Studio Artistic: An Immigrant Story That Will Make You Believe In The American Dream Again

Marcelo Galvan immigrated to the United States from Argentina as a young man and built up a successful business creating ornamental ironwork.


Metal endures. It can be hammered or melted but it is resilient. Such qualities also help form the character of the people who work with it; men such as third-generation metalworker Marcelo Galvan.

Galvan immigrated to the United States from Argentina as a young man and built up a successful business creating ornamental ironwork, only to see it crumble in the 2008 recession. But he has restored the business and it’s doing better than ever. 

Galvan learned his trade from his father in Buenos Aires. “I’ve been doing this since I was 12-years-old,” he says. “I had to learn — it’s not like I have a choice to do whatever I want. The business of the family was metal,” he remembers. 

In his hometown, he met missionaries from the Church of Jesus Christ of Latter Day Saints and was inspired by their descriptions and stories of Salt Lake City.

“I admire how the Mormon people started in a state where it seems impossible to live. It motivated me to see how they can create this beautiful state — I admire the sacrifice they made. And look how it is now in Utah: a beautiful state and good people.” 

Galvan came to Utah in 1994, alone and with nothing but a small backpack of personal belongings and a few dollars in his pocket. During an overnight layover in the Denver airport, he saw snow for the first time in his life. 

The first few years in Utah were tough, he says. He slept under a bridge for a few weeks and struggled to communicate with very limited English. A new friend helped him find a job as a dishwasher at a Chuck-A-Rama restaurant. He later worked cleaning windows for a construction company and eventually saved enough money to bring his father to the US. They kept working and later bought a house with a small garage, which Galvan declared would be his metal workshop. He scoured pawn shops for inexpensive metalworking tools. 

Once he had the means, Galvan and his father went back to what they knew: working with metal. They made decorative candle stands and centerpieces that sold well around the holidays. 

In 2000, they started a company called Artistic Ornamental Iron and over the next few years expanded to three shops that employed 14 people. The 2008 recession forced Galvan to close two of the shops and let go almost all of his employees, except for Paul Mork, a close friend whom he says is more like a brother. The business was also renamed as Studio Artistic.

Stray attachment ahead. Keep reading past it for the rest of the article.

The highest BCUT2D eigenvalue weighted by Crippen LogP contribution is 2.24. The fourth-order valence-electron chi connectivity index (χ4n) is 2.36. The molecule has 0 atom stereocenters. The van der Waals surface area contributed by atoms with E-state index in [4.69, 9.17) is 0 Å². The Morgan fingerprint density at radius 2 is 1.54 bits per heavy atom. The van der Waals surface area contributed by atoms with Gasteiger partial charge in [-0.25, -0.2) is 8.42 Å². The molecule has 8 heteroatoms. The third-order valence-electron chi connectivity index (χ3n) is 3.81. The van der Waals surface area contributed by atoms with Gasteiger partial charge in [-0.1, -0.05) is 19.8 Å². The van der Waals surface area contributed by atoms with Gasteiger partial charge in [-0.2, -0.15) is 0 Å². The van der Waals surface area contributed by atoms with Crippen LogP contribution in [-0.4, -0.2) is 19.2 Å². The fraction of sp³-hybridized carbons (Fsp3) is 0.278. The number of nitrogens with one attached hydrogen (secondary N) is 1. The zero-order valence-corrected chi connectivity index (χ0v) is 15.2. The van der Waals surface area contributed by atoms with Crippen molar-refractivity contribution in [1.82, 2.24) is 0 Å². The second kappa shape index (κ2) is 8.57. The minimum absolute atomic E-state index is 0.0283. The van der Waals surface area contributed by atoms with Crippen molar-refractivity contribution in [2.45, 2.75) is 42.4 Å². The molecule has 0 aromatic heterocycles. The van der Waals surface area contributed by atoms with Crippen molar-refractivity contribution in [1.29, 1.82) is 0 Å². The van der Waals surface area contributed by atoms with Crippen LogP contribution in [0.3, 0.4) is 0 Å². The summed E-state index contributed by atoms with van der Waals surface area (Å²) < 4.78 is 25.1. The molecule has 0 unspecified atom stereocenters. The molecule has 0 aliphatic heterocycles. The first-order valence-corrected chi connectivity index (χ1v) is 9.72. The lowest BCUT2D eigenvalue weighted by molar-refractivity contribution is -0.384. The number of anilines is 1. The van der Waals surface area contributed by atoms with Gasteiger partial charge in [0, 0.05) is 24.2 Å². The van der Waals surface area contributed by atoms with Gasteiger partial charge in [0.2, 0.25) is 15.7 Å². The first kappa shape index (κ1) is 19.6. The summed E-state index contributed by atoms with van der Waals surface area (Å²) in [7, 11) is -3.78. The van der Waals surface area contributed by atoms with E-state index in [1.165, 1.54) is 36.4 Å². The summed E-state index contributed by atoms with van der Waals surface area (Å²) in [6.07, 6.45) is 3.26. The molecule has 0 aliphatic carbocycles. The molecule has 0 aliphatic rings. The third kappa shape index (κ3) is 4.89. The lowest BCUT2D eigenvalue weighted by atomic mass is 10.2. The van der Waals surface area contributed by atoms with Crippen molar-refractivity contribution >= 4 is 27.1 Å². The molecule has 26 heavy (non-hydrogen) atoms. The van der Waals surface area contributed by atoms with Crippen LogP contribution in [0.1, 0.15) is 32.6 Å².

Through hard work, Galvan was able to also bring his mother, his three sisters and his nephews to the United States. While building his business, he also had a son, Junior, who he raised as a single parent. Galvan took Junior everywhere. He remembers the baby sleeping in a nest of blankets under his desk while he worked into the early hours of the morning. 

After the struggle of the recession, Studio Artistic is thriving, since his team has built up a reputation for quality work. 

“In the last five years we’ve been swamped. I think it’s because we’ve been doing this for so many years. We care about the quality and we think about the customer. Everything is created and designed by me and my team.”

Clients can visit the shop with sketches or photographs illustrating what they want, and Studio Artistic can create the design. They make a variety of items from railings to furniture, sculptures and vehicle roof racks. Galvan says lately they’re getting more high-end clients: basketball players, movie stars and large hotels. Galvan adds that the family will always be thankful to the local clients who gave them their start, and they’ll always work with those customers. 

Galvan plans to retire soon to a ranch he owns and shift to doing the kind of work he likes best: artistic sculptural work with a western theme. 

Junior is now the manager of the shop and a fourth-generation metal worker. Both father and son are very proud of how far the business has come. 

“As an immigrant, I really love this country,” Galvan says. He became a citizen in 2012. “I was so happy and so grateful. I live in the land of making my dream … I hope I inspire other people. Everything is possible with hard work.”

Learn more about Studio Artistic and see photos of their work online


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